Tradify raises $10m – three reasons behind its sudden boom

Auckland company Tradify – a maker of cloud-based software for tradies to manage their jobs – has raised $10 million at a pre-money valuation of $55m.

The Series A round was led by local Venture capital outfit Movac, with support from existing investors Sir Stephen Tindall (through his K1W1 vehicle) and Icehouse Ventures.

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That makes it Exhibit A for the theory that money from the endless parade of tech companies sold offshore is recycled back into the NZ tech ecosystem. Movac is fresh off its big score from the $US350m sale of retail software maker Vend, in which it had a 9 per cent stake. Movac’s earlier wins include Trade Me and PowerbyProxi.

Tradify chief executive Michael Steckler told the Herald the startup had grown 50 per cent over the past year.

He would not put a figure on revenue, but said the average tradie paid $39 per month for Tradify, and that it had 18,000 tradies on its books – implying annual revenue around the $8.5m mark.

Tradify was not profitable, but could be if it did not choose to focus on growth, Steckler said.

The CEO said Tradify’s 50 per cent growth over the past year was in part due to a marketing push, it had benefited from three underlying trends: Pandemic prohibitions on travel that had seen a boom for tradies as people reprioritised spending to home renovation; the Government’s free training for apprentices scheme; and, in the UK market, a “stamp duty holiday” or suspension of a tax on property transactions (or at least those below £500,000) as a stimulus measure.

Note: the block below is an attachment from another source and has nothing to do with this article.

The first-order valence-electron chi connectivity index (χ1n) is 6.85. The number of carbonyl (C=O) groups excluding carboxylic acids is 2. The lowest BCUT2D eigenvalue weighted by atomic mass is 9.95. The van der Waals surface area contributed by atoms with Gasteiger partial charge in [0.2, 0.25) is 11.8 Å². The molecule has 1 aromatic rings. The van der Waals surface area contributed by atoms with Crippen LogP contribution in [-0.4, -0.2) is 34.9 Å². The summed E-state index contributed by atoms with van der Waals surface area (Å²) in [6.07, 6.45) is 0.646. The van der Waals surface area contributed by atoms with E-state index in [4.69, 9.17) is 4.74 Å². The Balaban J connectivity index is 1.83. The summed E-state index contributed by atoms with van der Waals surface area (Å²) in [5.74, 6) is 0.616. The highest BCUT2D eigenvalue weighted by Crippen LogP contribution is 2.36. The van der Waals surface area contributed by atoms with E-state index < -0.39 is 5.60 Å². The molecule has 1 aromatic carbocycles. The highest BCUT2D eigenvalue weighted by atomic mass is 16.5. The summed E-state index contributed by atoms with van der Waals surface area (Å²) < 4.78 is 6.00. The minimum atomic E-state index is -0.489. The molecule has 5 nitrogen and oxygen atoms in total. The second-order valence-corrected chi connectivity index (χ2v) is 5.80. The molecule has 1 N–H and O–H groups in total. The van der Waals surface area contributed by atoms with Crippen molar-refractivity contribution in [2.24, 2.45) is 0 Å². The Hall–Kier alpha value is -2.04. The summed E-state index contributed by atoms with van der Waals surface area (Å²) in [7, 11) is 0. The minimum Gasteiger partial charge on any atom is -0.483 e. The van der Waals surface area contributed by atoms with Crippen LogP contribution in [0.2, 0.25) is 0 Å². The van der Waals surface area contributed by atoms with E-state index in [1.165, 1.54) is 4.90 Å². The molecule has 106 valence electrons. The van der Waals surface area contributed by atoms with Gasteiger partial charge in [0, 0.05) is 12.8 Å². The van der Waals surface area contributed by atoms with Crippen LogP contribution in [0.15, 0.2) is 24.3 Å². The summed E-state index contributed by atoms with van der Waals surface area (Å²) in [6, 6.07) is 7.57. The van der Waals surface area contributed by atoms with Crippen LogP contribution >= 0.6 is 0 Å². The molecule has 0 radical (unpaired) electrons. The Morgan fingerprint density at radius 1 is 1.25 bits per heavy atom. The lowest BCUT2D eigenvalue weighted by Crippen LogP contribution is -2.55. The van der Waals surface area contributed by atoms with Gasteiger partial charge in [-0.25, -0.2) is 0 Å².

Steckler said the $10m would be used, in part, to boost staff numbers from around 50 to around 75, with a focus on R&D and sales roles. Most Tradify staff are in Auckland, with a satellite office in the UK.

The CEO said most of Tradify’s revenue is now coming from offshore, with NZ accounting for around 8 per cent of the platform’s subscribers.

While the job management software field is crowded, Steckler said Tradify had carved a reputation for being quick and easy – which he put down to it being “designed by tradies for tradies”.

Founder Curtis Bailey – who still serves as a director – was an electrician before starting Tradify in 2010. The software was born out his frustration that too much of his time was taken up by the admin side of his sparkie business.

Movac partner Jason Graham, who will join Tradify’s board, said “Michael and the Tradify team have demonstrated the strong ability to clearly identify a market opportunity, provide an industry-leading solution, and scale a team to match the opportunity. Its rapidly-growing international client base is proof of that.

“Like many capital raises, Tradify had a number of options, and the Movac team is fortunate, and delighted, to get the chance to work with Michael and his team. It’s a great opportunity for us to deploy our capital, experience and international networks.”

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